Being the perfect teacher is very subjective, and I will rarely “feel” that I am a great teacher. Honestly, right now, being the best teacher feels a little impossible.

Perfection is impossible.

But glorifying God is possible — under any circumstances.

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I Corinthians 13 for Teachers

If I am an entertaining and articulate teacher, but have not love, I am nothing.

If I have all wisdom in dealing with student and parent issues that arise, and have not love, I am nothing.

If I give  my free time grading, creating exciting lesson plans, and designing stellar bulletin boards; and have not love, I am nothing.

Love is patient

It does not get annoyed with the drumming pencil or the millionth time a student asks, “what page are we on?”

Love is kind

It speaks to students with kindness, even in times of discipline. It looks for little ways throughout the day to show students care.

Love does not envy or boast

It does not “show off” bulletin boards, lesson ideas, etc. to show up other teachers.

Love is not arrogant

It listens respectfully to the opinions of others and is willing to admit that it is wrong. It is even willing to ask forgiveness from students or other faculty when necessary.

Love is not rude

It finds ways to discipline students without belittling or embarrassing them.

Love does not insist on its own way

It does not get out of sorts when its lesson does not go according to plan or when scheduling does not work out in its favor. It does not consider its way the only way to do things.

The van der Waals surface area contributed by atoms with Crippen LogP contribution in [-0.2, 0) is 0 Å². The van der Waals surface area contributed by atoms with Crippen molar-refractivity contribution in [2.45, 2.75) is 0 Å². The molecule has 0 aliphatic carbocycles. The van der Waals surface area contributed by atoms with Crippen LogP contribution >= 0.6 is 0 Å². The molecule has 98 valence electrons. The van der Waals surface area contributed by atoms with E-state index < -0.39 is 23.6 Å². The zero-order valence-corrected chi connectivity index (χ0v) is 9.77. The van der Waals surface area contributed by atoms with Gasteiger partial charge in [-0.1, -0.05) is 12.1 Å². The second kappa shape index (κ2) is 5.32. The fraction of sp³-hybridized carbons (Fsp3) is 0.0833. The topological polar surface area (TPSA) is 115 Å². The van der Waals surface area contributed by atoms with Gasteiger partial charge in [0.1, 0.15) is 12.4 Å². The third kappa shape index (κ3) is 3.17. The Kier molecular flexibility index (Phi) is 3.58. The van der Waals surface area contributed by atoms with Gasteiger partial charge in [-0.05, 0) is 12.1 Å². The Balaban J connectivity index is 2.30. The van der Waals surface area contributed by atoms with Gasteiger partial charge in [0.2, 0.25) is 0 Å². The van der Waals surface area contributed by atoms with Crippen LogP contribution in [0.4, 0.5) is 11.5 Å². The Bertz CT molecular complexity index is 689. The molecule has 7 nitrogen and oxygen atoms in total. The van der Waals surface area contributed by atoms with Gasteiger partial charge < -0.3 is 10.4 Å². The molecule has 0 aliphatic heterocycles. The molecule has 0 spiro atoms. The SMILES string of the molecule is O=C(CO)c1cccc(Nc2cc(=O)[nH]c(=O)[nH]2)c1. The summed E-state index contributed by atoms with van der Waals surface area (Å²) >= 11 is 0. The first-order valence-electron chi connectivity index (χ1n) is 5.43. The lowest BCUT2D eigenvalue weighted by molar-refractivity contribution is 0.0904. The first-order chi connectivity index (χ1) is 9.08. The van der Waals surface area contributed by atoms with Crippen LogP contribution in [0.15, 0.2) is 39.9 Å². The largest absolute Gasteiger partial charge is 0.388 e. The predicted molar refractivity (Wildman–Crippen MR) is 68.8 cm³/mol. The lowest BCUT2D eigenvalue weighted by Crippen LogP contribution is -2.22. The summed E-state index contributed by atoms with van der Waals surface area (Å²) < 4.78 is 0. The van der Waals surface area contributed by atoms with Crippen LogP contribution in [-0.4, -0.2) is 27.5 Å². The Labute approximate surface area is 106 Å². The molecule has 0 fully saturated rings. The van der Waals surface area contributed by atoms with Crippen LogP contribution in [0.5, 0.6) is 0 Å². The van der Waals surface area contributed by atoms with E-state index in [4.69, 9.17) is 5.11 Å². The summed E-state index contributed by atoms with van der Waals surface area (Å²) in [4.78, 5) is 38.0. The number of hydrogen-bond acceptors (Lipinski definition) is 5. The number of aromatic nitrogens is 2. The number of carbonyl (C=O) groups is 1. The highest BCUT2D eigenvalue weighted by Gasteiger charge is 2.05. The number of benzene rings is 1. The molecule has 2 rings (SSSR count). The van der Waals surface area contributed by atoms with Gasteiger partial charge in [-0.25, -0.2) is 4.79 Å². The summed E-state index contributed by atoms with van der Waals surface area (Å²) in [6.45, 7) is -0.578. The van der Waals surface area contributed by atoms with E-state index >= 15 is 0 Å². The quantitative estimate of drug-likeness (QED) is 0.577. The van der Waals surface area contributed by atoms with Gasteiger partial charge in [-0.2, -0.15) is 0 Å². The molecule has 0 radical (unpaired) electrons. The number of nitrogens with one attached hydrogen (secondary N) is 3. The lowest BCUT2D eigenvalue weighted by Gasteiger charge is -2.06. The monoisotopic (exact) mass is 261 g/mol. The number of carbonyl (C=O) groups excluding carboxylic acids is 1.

Love is not irritable or resentful

It gives students a clean slate daily and doesn’t hold grudges. It doesn’t take student behavior personally. Its mood is not dictated by outside circumstances.

Love does not rejoice at wrongdoing, but rejoices in the truth

It looks for the positives in the students instead of focusing in on their weaknesses. It doesn’t feel smug or justified when the student “gets what’s coming to him”. It is heartbroken when a student makes wrong choices, not because those choices affect the day, but because those choices are displeasing to God.

Love bears all things

It sets aside its constant to-do list to really listen to what’s on students’ hearts and minds. It finds time to listen to the looong stories, pray for a pet guinea pig, and counsel the friendship drama at recess. These problems that seem so trivial to most are very real and heavy burdens on our students’ hearts.

Love believes all things

It believes the best about the students.

 Love hopes all things

Even after a rough day, it is still hopeful knowing that it was a day in which God was working His grace and perfect plan.

Love endures all things

It keeps going day in and day out. It doesn’t give up on any child because God never gives up on us .

Love never ends.

If you are like me, I see so many areas that I failed in loving my students today. Can I tell you a secret? There is no way that you or I can daily show that kind of love to our students without God’s grace!  We need God to work in our hearts and give us that spirit of love.

II Timothy 1:7 For God hath not given us the spirit of fear; but of power,  and of love, and of a sound mind.

When I realize that I am not loving my students as I ought to be, I need to look back to the love of God for me. He has loved me despite my sinfulness, and He has offered me grace to love my students in the same unconditional way. It’s all grace!